Big-spender Darling opens political fault lines
Was the Budget a costly non-event, asks Adrian Pearson.
IT was perhaps the triumph of hope over experience. As Alistair Darling brought the country back to the harsh dividing lines of yesteryear the region was left looking to a future of crippling debt and budget cuts.
With little choice open to him, Mr Darling decided to go for broke, some would say quite literally, and tell people they could either back him or sit and watch as the economy falters.
Over the last week Mr Darling prepared us all for the worst, creating perhaps the expectation that he would simply stand up at 12.30pm, shrug his shoulders and promise things will only get better.
Instead he gave us Old Labour at its proudest. Tax the rich, borrow now and be damned if anything will stop us investing in schools and hospitals.
Given the staggering numbers involved, with public borrowing to increase to £175bn this year, he may well have been hoping the values no longer make any sense. After all, how many voters can see the difference between this year’s debt and last year’s?
Some were watching, though. The Conservatives will now be telling all of us that “Britain simply cannot afford another five years of Labour".
Which is pretty much exactly where the Chancellor wants them. Before his statement the next General Election would likely have been fought on Labour’s handling of the economy, the various bungles made by ministers and the threat of more Gordon Brown disasters if we don’t vote Labour out.
Now Labour MPs previously at risk of disappearing under a sea of pessimism can bring to the nation their favourite battle – Tory cuts versus Labour spending. Whatever the cost.
The message already being drilled into MPs is simple “You can grow your way out of recession. You cannot cut your way out of it”.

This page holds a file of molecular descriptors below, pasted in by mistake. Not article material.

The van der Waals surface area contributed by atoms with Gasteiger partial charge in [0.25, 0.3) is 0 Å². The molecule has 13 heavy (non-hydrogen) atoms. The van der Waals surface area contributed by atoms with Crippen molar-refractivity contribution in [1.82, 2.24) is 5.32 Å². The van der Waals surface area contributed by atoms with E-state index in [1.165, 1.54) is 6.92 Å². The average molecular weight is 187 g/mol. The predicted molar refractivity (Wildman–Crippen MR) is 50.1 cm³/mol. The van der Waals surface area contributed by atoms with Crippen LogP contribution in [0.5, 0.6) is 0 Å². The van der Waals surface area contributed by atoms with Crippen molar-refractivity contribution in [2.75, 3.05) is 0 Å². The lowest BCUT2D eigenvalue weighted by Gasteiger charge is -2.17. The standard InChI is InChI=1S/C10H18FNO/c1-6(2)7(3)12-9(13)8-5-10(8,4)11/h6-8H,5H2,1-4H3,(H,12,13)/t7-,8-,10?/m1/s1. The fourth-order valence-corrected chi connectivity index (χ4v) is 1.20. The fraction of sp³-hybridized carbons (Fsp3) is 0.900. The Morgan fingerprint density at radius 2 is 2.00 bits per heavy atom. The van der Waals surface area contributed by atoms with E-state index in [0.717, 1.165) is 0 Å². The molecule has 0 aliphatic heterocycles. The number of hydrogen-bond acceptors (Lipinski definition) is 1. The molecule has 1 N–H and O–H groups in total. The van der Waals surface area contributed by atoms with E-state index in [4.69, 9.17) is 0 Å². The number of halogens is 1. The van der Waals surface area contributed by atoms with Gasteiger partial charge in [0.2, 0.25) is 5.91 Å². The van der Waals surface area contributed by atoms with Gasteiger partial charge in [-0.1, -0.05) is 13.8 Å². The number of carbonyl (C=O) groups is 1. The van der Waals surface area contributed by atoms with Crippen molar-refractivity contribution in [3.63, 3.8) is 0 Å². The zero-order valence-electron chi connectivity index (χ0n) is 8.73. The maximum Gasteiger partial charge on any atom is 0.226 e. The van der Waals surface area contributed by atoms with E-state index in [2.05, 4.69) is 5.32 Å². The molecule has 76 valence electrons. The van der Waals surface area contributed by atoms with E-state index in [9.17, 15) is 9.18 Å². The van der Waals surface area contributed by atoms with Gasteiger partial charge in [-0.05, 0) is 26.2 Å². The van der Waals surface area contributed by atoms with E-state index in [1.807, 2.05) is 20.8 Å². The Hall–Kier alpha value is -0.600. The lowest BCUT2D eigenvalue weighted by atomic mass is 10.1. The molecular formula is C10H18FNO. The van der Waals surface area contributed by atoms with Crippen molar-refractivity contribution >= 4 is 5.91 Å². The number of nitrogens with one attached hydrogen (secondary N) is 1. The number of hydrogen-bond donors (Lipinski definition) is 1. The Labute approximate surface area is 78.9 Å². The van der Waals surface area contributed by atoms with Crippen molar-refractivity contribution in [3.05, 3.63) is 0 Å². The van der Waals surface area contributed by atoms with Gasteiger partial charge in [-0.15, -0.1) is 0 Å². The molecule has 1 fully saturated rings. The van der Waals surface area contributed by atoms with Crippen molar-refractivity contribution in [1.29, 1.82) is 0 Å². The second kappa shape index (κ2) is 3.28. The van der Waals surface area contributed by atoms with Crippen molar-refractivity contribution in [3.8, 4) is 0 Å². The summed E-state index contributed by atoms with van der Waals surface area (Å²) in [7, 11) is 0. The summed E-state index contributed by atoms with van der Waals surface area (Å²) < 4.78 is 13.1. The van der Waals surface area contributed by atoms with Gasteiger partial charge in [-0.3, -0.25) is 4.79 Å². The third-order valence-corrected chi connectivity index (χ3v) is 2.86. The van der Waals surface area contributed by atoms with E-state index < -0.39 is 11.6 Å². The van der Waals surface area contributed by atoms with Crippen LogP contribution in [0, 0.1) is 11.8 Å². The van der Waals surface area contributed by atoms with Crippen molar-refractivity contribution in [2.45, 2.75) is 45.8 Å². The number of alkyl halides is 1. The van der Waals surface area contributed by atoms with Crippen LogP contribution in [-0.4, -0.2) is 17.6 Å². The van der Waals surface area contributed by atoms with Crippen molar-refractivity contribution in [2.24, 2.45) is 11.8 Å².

Mr Darling made clear the new difference he believes exists between Labour and the Conservatives when he told the nation: “We could have decided to do nothing, but we chose to act.”
The Conservatives will be hoping that sooner or later we all realise just how staggeringly high the nation’s debt now is.
Our economy is shrinking, we have no money and the Chancellor has just left us with a generation of debt, they say. Oh but the environment, you can almost hear the Chancellor exclaim.
The new green age, the importance of which has been upgraded as the economy worsened, to the point were now the very mention of a wind turbine and a coal study are treated by MPs as akin to a new nuclear age.
His big green hope will only materialise when the recession eventually says goodbye, leaving little to be optimistic about in 2009.
Even car scrappage, that much called-for £2,000 incentive, is unlikely to have the dreamt-of impact.
It could cost up to £14bn and yet the majority of that will go on cars bought from foreign manufacturers.
And with housing projects across the country having to share a limited pool of cash, there is a sense we may have witnessed the greatest non-event in history and received in exchange the biggest debt ever seen in the UK.
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